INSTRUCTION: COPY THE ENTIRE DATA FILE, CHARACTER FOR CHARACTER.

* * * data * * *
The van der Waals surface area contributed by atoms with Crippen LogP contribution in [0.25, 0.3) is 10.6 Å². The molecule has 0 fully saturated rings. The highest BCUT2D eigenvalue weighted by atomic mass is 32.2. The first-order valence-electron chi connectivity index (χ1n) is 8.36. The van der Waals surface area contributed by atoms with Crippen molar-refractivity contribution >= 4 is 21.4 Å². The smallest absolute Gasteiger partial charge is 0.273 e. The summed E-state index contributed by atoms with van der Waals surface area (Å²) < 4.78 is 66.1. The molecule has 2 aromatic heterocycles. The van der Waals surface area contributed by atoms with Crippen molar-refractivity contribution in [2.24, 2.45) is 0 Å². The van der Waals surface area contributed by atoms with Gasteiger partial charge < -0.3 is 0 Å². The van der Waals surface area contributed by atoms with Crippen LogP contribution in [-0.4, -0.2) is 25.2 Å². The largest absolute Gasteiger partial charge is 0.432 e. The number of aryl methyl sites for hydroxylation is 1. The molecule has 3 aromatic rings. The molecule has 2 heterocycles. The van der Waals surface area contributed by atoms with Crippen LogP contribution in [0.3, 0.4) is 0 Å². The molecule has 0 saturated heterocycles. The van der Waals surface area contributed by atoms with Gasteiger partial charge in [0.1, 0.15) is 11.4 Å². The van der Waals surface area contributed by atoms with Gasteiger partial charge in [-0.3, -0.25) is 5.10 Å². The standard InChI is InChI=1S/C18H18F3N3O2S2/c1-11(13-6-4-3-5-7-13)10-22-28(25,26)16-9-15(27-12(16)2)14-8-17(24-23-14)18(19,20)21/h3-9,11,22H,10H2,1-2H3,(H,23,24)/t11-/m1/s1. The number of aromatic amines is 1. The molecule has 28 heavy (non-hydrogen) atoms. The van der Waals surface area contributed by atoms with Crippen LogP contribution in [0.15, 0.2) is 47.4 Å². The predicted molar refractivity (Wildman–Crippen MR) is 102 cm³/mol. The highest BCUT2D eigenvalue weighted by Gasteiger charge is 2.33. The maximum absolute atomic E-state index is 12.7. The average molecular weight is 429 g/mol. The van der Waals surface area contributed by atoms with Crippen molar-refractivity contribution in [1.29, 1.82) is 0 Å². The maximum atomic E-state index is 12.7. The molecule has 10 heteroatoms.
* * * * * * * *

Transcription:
The van der Waals surface area contributed by atoms with Crippen LogP contribution in [0.25, 0.3) is 10.6 Å². The molecule has 0 fully saturated rings. The highest BCUT2D eigenvalue weighted by atomic mass is 32.2. The first-order valence-electron chi connectivity index (χ1n) is 8.36. The van der Waals surface area contributed by atoms with Crippen molar-refractivity contribution >= 4 is 21.4 Å². The smallest absolute Gasteiger partial charge is 0.273 e. The summed E-state index contributed by atoms with van der Waals surface area (Å²) < 4.78 is 66.1. The molecule has 2 aromatic heterocycles. The van der Waals surface area contributed by atoms with Crippen molar-refractivity contribution in [2.24, 2.45) is 0 Å². The van der Waals surface area contributed by atoms with Gasteiger partial charge < -0.3 is 0 Å². The van der Waals surface area contributed by atoms with Crippen LogP contribution in [-0.4, -0.2) is 25.2 Å². The largest absolute Gasteiger partial charge is 0.432 e. The number of aryl methyl sites for hydroxylation is 1. The molecule has 3 aromatic rings. The molecule has 2 heterocycles. The van der Waals surface area contributed by atoms with Crippen LogP contribution in [0.3, 0.4) is 0 Å². The molecule has 0 saturated heterocycles. The van der Waals surface area contributed by atoms with Gasteiger partial charge in [0.1, 0.15) is 11.4 Å². The van der Waals surface area contributed by atoms with Gasteiger partial charge in [-0.3, -0.25) is 5.10 Å². The standard InChI is InChI=1S/C18H18F3N3O2S2/c1-11(13-6-4-3-5-7-13)10-22-28(25,26)16-9-15(27-12(16)2)14-8-17(24-23-14)18(19,20)21/h3-9,11,22H,10H2,1-2H3,(H,23,24)/t11-/m1/s1. The number of aromatic amines is 1. The molecule has 28 heavy (non-hydrogen) atoms. The van der Waals surface area contributed by atoms with Crippen LogP contribution in [0.15, 0.2) is 47.4 Å². The predicted molar refractivity (Wildman–Crippen MR) is 102 cm³/mol. The highest BCUT2D eigenvalue weighted by Gasteiger charge is 2.33. The maximum absolute atomic E-state index is 12.7. The average molecular weight is 429 g/mol. The van der Waals surface area contributed by atoms with Crippen molar-refractivity contribution in [1.29, 1.82) is 0 Å². The maximum atomic E-state index is 12.7. The molecule has 10 heteroatoms.